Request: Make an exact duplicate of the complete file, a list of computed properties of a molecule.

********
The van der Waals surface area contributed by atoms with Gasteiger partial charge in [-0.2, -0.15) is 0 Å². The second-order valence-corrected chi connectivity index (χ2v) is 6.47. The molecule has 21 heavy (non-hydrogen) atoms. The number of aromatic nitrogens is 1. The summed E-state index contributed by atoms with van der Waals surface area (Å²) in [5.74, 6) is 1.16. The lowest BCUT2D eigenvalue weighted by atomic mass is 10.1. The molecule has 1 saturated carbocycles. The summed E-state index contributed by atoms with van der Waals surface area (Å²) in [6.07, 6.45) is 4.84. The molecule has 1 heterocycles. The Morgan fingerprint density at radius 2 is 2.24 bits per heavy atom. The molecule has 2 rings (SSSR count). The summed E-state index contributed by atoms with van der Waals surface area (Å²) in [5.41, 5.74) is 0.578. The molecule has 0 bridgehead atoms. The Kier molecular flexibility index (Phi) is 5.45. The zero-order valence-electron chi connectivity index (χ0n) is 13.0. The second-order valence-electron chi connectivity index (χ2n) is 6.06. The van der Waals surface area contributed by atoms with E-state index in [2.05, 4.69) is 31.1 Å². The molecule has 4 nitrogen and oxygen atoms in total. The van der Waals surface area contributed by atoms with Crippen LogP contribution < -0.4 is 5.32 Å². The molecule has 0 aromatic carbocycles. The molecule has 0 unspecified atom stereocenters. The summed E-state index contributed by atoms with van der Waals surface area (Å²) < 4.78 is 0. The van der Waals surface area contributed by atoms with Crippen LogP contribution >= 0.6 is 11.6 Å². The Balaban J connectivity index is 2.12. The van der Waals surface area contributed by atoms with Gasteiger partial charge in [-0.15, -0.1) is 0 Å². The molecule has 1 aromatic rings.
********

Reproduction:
The van der Waals surface area contributed by atoms with Gasteiger partial charge in [-0.2, -0.15) is 0 Å². The second-order valence-corrected chi connectivity index (χ2v) is 6.47. The molecule has 21 heavy (non-hydrogen) atoms. The number of aromatic nitrogens is 1. The summed E-state index contributed by atoms with van der Waals surface area (Å²) in [5.74, 6) is 1.16. The lowest BCUT2D eigenvalue weighted by atomic mass is 10.1. The molecule has 1 saturated carbocycles. The summed E-state index contributed by atoms with van der Waals surface area (Å²) in [6.07, 6.45) is 4.84. The molecule has 1 heterocycles. The Morgan fingerprint density at radius 2 is 2.24 bits per heavy atom. The molecule has 2 rings (SSSR count). The summed E-state index contributed by atoms with van der Waals surface area (Å²) in [5.41, 5.74) is 0.578. The molecule has 0 bridgehead atoms. The Kier molecular flexibility index (Phi) is 5.45. The zero-order valence-electron chi connectivity index (χ0n) is 13.0. The second-order valence-electron chi connectivity index (χ2n) is 6.06. The van der Waals surface area contributed by atoms with E-state index in [2.05, 4.69) is 31.1 Å². The molecule has 4 nitrogen and oxygen atoms in total. The van der Waals surface area contributed by atoms with Crippen LogP contribution < -0.4 is 5.32 Å². The molecule has 0 aromatic carbocycles. The molecule has 0 unspecified atom stereocenters. The summed E-state index contributed by atoms with van der Waals surface area (Å²) < 4.78 is 0. The van der Waals surface area contributed by atoms with Crippen LogP contribution >= 0.6 is 11.6 Å². The Balaban J connectivity index is 2.12. The van der Waals surface area contributed by atoms with Gasteiger partial charge in [-0.15, -0.1) is 0 Å². The molecule has 1 aromatic rings.